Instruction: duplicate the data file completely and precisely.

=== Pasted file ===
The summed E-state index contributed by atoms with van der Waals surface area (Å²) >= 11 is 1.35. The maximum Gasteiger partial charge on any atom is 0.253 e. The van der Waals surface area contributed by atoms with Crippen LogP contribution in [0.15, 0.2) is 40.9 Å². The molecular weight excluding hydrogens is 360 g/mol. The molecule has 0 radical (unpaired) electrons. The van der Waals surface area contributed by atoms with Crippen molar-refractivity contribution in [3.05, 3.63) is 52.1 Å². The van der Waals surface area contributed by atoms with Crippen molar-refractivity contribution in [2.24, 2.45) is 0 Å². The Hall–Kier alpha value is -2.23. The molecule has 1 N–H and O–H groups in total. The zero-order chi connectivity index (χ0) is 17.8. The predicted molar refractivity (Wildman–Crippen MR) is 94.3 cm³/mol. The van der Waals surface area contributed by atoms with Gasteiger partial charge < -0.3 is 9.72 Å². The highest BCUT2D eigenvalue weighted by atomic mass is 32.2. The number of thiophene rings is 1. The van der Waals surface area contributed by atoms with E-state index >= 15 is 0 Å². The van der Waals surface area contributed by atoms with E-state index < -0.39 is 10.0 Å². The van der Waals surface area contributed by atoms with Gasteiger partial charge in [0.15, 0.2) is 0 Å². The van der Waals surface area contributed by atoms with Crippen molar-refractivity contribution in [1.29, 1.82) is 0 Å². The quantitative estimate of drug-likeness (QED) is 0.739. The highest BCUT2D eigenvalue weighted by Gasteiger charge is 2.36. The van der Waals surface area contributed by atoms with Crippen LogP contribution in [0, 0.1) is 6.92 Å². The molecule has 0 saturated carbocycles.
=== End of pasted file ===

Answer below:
The summed E-state index contributed by atoms with van der Waals surface area (Å²) >= 11 is 1.35. The maximum Gasteiger partial charge on any atom is 0.253 e. The van der Waals surface area contributed by atoms with Crippen LogP contribution in [0.15, 0.2) is 40.9 Å². The molecular weight excluding hydrogens is 360 g/mol. The molecule has 0 radical (unpaired) electrons. The van der Waals surface area contributed by atoms with Crippen molar-refractivity contribution in [3.05, 3.63) is 52.1 Å². The van der Waals surface area contributed by atoms with Crippen molar-refractivity contribution in [2.24, 2.45) is 0 Å². The Hall–Kier alpha value is -2.23. The molecule has 1 N–H and O–H groups in total. The zero-order chi connectivity index (χ0) is 17.8. The predicted molar refractivity (Wildman–Crippen MR) is 94.3 cm³/mol. The van der Waals surface area contributed by atoms with Gasteiger partial charge < -0.3 is 9.72 Å². The highest BCUT2D eigenvalue weighted by atomic mass is 32.2. The number of thiophene rings is 1. The van der Waals surface area contributed by atoms with E-state index >= 15 is 0 Å². The van der Waals surface area contributed by atoms with E-state index < -0.39 is 10.0 Å². The van der Waals surface area contributed by atoms with Gasteiger partial charge in [0.15, 0.2) is 0 Å². The van der Waals surface area contributed by atoms with Crippen molar-refractivity contribution in [1.29, 1.82) is 0 Å². The quantitative estimate of drug-likeness (QED) is 0.739. The highest BCUT2D eigenvalue weighted by Gasteiger charge is 2.36. The van der Waals surface area contributed by atoms with Crippen LogP contribution in [0, 0.1) is 6.92 Å². The molecule has 0 saturated carbocycles.